Shelleyan Reimaginings and Influence

  • OUP Oxford
  • 2020
  • 0
  • English
  • Udgave er ikke defineret
  • 9780192570376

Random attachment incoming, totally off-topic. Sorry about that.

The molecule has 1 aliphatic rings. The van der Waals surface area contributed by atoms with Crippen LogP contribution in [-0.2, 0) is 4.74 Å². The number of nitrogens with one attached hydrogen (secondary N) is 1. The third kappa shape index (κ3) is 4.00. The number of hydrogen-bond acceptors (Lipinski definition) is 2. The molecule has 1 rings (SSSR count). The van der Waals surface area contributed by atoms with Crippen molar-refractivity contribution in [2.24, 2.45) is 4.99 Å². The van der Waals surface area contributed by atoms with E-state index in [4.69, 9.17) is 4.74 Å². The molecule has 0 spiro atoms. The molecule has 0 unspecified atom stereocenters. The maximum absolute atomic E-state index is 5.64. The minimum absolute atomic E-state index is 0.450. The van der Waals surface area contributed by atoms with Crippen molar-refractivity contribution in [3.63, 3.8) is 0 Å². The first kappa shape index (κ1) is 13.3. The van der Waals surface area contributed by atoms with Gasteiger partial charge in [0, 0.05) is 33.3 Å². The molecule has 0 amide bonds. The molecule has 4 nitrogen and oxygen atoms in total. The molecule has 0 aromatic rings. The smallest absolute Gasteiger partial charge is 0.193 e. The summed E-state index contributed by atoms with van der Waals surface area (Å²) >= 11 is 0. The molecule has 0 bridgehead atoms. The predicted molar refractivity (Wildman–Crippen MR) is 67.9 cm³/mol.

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Through attuned close readings, this volume brings out the imaginative and formal brilliance of Percy Bysshe Shelley's writing as it explores his involvement in processes of dialogue and influence. Shelley recognizes that poetic individuality is the reward of connectedness with other writers and cultural influences. 'A great Poem is a fountain forever overflowing with the waters of wisdom and delight', he writes, 'and after one person and one age has exhausted allits divine effluence which their peculiar relations enable them to share, another and yet another succeeds, and new relations are ever developed, the source of an unforeseen and an unconceived delight' (A Defence of Poetry). He is among the major Romantic poetic exponents and theorists of influence,because of his passionately intelligent commitment to the onward dissemination of ideas and feelings, and to the unpredictable ways in which poets position themselves and are culturally positioned between past and future. The book has a tripartite structure. The first three chapters seek to illuminate his response to representative texts, figures, and themes that constitute the triple pillars of his cultural inheritance: the classical world (Plato); Renaissance poetry (Spenser and Milton); Christianity and, in particular, the concept of deity and the Bible. The second and major section of the book explores Shelley's relations and affinities with, as well as differences from, his immediate predecessors andcontemporaries: Hazlitt and Lamb; Wordsworth; Coleridge; Southey; Byron; Keats (including the influence of Dante on Shelley's elegy for his fellow Romantic) and the great painter J. M. W. Turner, with whom he is often linked. The third section considers Shelley's reception by later nineteenth-centurywriters, figures influenced by and responding to Shelley including Beddoes, Hemans, Landon, Tennyson, and Swinburne. A coda discusses the body of critical work on Shelley produced by A. C. Bradley, a figure who stands at the threshold of twentieth-century thinking about Shelley.